When we think of genetic disorders in dogs, hip dysplasia, heart defects and epilepsy are likely some of the ones that come to mind. What probably doesn’t come to mind is von Willebrand disease (VWD), the bleeding disorder caused by missing or defective von Willebrand factor clotting protein. But if your dog has any of the following symptoms, it could have VWD:
• Frequent bloody noses
• Bleeding from the gums
• Prolonged bleeding after an injury or surgery
• Blood in the stool or urine
Anyone familiar with VWD will recognize these signs as the same ones that are common in people. And just as VWD equally affects human males and females, can be diagnosed at any age, and is found in people of any race or ethnicity, any type of dog can have VWD—male or female, old or young, pure breed or mutt. Dogs also may be VWD carriers.
However, over the years veterinarians have found some breeds do have a higher incidence of VWD. Doberman pinschers are most frequently affected, while other common breeds prone to VWD include: German shepherds, golden retrievers, Bernese mountain dogs, Shetland sheepdogs, standard poodles, Pembroke Welsh corgis, basset hounds and miniature schnauzers.
What to do if your dog has bleeding symptoms
If you notice any of the above signs, bring your dog to your veterinarian. However, often the first indication a dog has VWD occurs at the vet’s office itself, when the pet is spayed or neutered and experiences unexpected hemorrhaging. Several tests can be performed to diagnose the condition, including a genetic test and a blood test to measure levels of von Willebrand factor.
Care for a dog with VWD depends on the severity of its condition. Just as in humans, dogs can be diagnosed with type 1, 2 or 3 VWD, with type 1 being the most common and usually the least severe form. The condition isn’t curable, but it is manageable. In dogs with mild to moderate VWD, bleeding as a result of an injury is typically controllable with bandages, sutures or liquid stitches. If a dog needs surgery, it may require an infusion of cryoprecipitate in advance, a blood product that contains von Willebrand factor. Dogs with more severe forms of VWD must be monitored closely for bleeding and may need regular blood transfusions. Owners should avoid giving their pets certain medications—including antihistamines, aspirin, nonsteroidal anti-inflammatory drugs, sulfa-type antibiotics and penicillin—as they can cause bleeding.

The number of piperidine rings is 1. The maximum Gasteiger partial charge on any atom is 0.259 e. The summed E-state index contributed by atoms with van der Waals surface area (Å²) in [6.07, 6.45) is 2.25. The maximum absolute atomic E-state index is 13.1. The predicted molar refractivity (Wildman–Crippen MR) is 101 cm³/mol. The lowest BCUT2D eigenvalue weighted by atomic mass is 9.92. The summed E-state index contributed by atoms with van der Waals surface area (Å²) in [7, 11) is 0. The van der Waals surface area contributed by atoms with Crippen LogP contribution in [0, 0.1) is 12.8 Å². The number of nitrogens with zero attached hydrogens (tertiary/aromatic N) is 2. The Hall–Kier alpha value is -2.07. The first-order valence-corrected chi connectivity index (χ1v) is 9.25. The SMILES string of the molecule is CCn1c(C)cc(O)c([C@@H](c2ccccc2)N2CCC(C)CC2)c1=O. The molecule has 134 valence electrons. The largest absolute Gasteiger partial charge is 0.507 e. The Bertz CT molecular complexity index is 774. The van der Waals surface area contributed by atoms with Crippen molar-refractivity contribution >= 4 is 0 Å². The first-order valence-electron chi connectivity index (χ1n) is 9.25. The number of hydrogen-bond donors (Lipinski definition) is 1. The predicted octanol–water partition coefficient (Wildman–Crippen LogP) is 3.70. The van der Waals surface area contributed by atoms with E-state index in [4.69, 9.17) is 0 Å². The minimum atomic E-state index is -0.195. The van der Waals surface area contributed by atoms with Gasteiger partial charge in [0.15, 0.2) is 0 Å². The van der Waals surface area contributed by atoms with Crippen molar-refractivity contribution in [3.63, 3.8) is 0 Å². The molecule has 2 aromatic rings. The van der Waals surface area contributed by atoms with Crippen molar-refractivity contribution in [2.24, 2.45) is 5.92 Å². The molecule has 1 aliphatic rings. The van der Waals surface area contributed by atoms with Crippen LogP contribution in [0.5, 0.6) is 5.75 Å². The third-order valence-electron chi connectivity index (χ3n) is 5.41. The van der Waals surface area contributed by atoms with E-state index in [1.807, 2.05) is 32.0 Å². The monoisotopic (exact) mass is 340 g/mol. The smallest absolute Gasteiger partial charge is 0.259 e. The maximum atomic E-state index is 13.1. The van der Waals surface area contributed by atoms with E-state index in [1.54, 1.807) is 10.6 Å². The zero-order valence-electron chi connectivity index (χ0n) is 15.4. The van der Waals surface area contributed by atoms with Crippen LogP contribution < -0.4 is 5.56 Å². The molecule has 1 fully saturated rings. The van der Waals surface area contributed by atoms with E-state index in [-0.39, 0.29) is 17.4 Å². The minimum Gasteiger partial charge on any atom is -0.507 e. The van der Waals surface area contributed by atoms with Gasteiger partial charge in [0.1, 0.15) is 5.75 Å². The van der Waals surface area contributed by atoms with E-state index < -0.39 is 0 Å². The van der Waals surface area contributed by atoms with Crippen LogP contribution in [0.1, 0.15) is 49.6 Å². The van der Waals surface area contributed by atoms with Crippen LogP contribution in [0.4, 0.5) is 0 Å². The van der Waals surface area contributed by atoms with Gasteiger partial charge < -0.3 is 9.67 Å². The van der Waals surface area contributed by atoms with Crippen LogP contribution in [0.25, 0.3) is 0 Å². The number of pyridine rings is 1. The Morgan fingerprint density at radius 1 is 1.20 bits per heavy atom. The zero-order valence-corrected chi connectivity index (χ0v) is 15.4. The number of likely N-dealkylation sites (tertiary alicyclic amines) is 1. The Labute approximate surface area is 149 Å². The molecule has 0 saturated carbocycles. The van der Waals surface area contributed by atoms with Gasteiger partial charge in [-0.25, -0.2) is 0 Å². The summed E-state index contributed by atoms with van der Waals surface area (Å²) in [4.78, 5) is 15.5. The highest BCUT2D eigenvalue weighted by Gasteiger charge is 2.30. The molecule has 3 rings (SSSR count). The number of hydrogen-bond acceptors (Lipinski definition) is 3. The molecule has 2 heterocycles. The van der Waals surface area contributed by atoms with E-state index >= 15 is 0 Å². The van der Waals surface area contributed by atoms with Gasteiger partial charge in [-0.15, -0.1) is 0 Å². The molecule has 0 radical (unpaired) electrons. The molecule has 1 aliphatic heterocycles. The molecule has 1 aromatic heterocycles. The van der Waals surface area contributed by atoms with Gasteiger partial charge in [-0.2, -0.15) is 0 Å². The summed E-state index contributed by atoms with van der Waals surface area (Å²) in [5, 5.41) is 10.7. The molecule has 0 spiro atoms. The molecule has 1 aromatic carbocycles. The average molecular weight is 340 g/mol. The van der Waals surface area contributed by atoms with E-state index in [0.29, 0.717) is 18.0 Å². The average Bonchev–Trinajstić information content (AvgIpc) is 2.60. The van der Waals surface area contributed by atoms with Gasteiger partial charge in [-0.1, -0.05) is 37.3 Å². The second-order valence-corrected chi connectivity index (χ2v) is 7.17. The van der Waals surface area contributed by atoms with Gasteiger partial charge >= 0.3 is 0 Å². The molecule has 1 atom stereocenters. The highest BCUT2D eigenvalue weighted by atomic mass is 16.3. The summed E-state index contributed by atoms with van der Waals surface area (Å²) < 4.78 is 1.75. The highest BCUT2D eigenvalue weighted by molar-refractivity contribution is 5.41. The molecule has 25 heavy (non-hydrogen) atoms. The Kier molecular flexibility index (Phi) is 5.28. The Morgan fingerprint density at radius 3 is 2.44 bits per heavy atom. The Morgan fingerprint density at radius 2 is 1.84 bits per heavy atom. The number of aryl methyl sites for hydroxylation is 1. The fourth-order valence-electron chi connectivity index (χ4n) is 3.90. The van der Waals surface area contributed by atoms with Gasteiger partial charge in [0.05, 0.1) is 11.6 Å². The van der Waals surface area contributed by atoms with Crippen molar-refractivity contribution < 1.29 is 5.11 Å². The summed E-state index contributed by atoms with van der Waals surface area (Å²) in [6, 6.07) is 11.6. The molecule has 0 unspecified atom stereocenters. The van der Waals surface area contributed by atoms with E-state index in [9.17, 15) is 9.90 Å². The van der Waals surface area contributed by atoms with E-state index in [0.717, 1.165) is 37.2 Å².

Should you screen your dog?
The simple answer is, speak with your vet. If your dog is one of the at-risk breeds and you have noticed any signs of VWD, screening is likely a good idea. If you plan to breed your dog, a VWD screening should be done beforehand. Even if a pet doesn’t have any symptoms it may have VWD, or it could be a carrier. If the test indicates your dog has VWD or is a carrier, it certainly should not be bred with another animal with VWD, and many vets advise not breeding it at all.
Bleeding disorders, dogs and people
It may be surprising at first that a dog can have the same rare genetic bleeding disorder as a person. But when you consider that dogs and humans share some of the same genetic material, it no longer seems so extraordinary. Dogs also have even rarer genetic bleeding disorders like hemophilia A, hemophilia B, factor II and factor VII deficiency. In fact, dogs have a long and storied role in the research and treatment of bleeding disorders, especially hemophilia A. Since 1947, a colony of dogs with hemophilia A and B (as well as some with VWD) has been cared for and studied at The University of North Carolina at Chapel Hill’s Francis Owen Blood Research Laboratory. Among other advances, the UNC colony is responsible for the development of the partial thromboplastin time test used to diagnose hemophilia and the discovery that the gene responsible for hemophilia is on the X chromosome. The colony has also played a part in VWD research over the years.